Following the first cannulation attempt, and independently of whether this was successful or unsuccessful, patients rated their level of discomfort caused by the entire venipuncture process (from the moment of applying the tourniquet) on an 11-point numerical rating scale (NRS: 0–10, 0 = no discomfort, 10 = intolerable discomfort). Taken together with the number of failed attempts at venipuncture, this patient assessment was the primary outcome measure of the study. The NRS discomfort was analyzed initially by using multifactorial analysis of variance (ANOVA) as a global test. If this showed significant between-group differences at the 5% level, the Tukey-Kramer test was used to assess the effect of the cannula size (17 G versus 20 G) and the local preparation for venipuncture (control versus lidocaine versus vapocoolant spray). The estimated case number was based on the endpoint “failed venipuncture attempt,“ because—owing to the dichotomous characteristic value—this placed the highest demand in terms of case numbers required. On the basis of older publications (1, 8, 10), we estimated by using weighted mean values the increase in the rate of failed venipuncture attempts, especially after lidocaine injection, to be 16 percentage points; this estimate was confirmed by a more recent study (16). A two-tailed chi-square test can confirm such a difference (effect size ω = 0.30) in the setting of a 5% alpha error and statistical power of 90% and 141 patients per group, while assuming that the cannula size is an independent factor. Because of expected study dropouts, the group size was increased to 150 patients per intervention. This case number is large enough to confirm differences between groups in the subjective discomfort assessed by the patients (ranked scaled NRS), which is considered as significant upwards at a value of roughly 1 point on the NRS (17–19).
Secondary endpoints of the study were the time required for the venipuncture; this included the respective specific preparation measures taken for administering local anesthesia to the venipuncture site. Furthermore, postoperative skin reactions were documented and described. A total of 5 anesthetists undertook patient recruitment over a time period of 3–6 months respectively. Recruitment started in May 2005 and took 42 months. A second, subsequent study, which investigated pain reduction in cannulation of the radial artery, used similar methods (20).
Figure 1 shows the distribution of the 450 patients and their allocation to the 6 groups of 75 patients each, as well as the number of and reasons for the 8 cases of non-adherence to the study protocol (flow chart). Because of this small number the results of the per-protocol analysis (n=442) hardly differed from the intention-to-treat analysis (n=450). Therefore, only the data of the latter is shown. Patients‘ biometric data and the distribution of the 5 participating doctors were comparable in all groups (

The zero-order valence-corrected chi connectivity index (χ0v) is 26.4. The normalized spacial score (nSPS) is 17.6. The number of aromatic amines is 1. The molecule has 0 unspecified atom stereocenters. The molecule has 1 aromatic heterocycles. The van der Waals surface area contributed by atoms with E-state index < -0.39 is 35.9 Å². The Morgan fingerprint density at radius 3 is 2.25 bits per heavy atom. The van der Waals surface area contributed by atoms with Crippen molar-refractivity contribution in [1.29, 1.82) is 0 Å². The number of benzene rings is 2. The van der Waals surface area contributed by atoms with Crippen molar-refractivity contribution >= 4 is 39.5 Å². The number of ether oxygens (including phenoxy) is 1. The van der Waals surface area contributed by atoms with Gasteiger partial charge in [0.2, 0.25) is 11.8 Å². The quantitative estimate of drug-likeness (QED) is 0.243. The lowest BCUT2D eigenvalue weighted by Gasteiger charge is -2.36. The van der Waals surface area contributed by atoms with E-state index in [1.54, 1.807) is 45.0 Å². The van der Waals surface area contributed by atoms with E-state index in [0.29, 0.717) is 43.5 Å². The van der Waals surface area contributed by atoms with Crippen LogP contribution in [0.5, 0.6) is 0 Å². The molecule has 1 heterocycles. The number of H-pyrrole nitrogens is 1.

When patients subjectively rated the discomfort caused by the entire venipuncture procedure, we found that the gauge of the venous cannula used significantly affected patients‘ ratings, as did the kind of pre-treatment of the venipuncture site (P<0.0001 for both). Figure 2 shows the data as percentiles. The Table shows arithmetic
Effect of cannula size
Venipuncture using a 17G venous cannula was rated across all intervention groups as significantly more uncomfortable than when a small 20G cannula was used (NRS-17G: 3.8 ± 2.1; NRS-20G: 2.7 ± 1.5; P<0.0001). Differences were greater—2 points—in the control group than in the two active intervention groups (lidocaine: 0.6; vapocoolant spray: 0.5). The difference between groups in the last two comparisons still reach statistical significance but are no longer clinically relevant.
Effects of local pre-treatment
When looking at means across all cannula sizes, controls without pre-treatment gave the entire procedure of venipuncture a mean NRS rating of 4.0 ± 1.7. A preceding lidocaine injection improved this to 3.2 ± 2.0 (P = 0.0002 versus controls). This reduction, however, missed the minimum target of 1 point on the NRS that was defined as clinically relevant. Vapocoolant spray, with a rating of 2.4 +/- 1.3 achieved a statistical significant (P<0.0001) and a clinically relevant improvement when compared to control. Compared with the lidocaine group, the improvement reached statistical significance (P=0.0002) but was clinically not relevant, with an NRS difference of 0.8 points.
Interactions between pre-treatment and cannula size
The interaction term of the ANOVA (P<0.0001) indicated a significant interaction between cannula size and the type of local preparation for venipuncture. Closer analysis and post hoc testing in the subgroups showed that the beneficial effects of both forms of local anesthesia reached statistical significance (P values between 0.0001 and 0.0047) as well as clinical relevance only when the larger 17G venous cannulas were used. No significant effects were observed for intradermal or subcutaneous lidocaine application before venipuncture using 20G venous cannulas. Improvements in patients‘ subjective ratings of their discomfort after preceding application of vapocoolant spray reached statistical significance (P=0.0056), but absolute improvement of 0.8 NRS points was too slight to reach genuine clinical relevance.
Failed venipuncture attempts
Over the course of the study, 32 failed venipuncture attempts occurred (7.1%). More than half of these (n=19) occurred in the lidocaine group (Table). This accumulation reached statistical significance compared with patients receiving vapocoolant spray (P=0.0066) or those who did not receive any pre-treatment (P=0.0014).
Without any additional preparation of the venipuncture site, the procedure took 50 (95% confidence interval [48; 52]) seconds, as measured from applying the tourniquet to completion of the venipuncture. Administering vapocoolant spray does not prolong the procedure notably (51 [49; 52] seconds; P=0.82). In the lidocaine group, however, cannulation times increased on average by approximately half a minute to 75 seconds ([73; 78]; P<0.0001) (Table).
Except for small hematomata, caused by failed venipuncture attempts or when removing the venous cannula, mild erythema at the venipuncture site was observed in 32 patients in the cooling anesthesia group. In most cases (n=27) this had disappeared by the following day. Only 5 patients experienced skin changes for up to five days. Particular treatment for the observed skin changes was not required.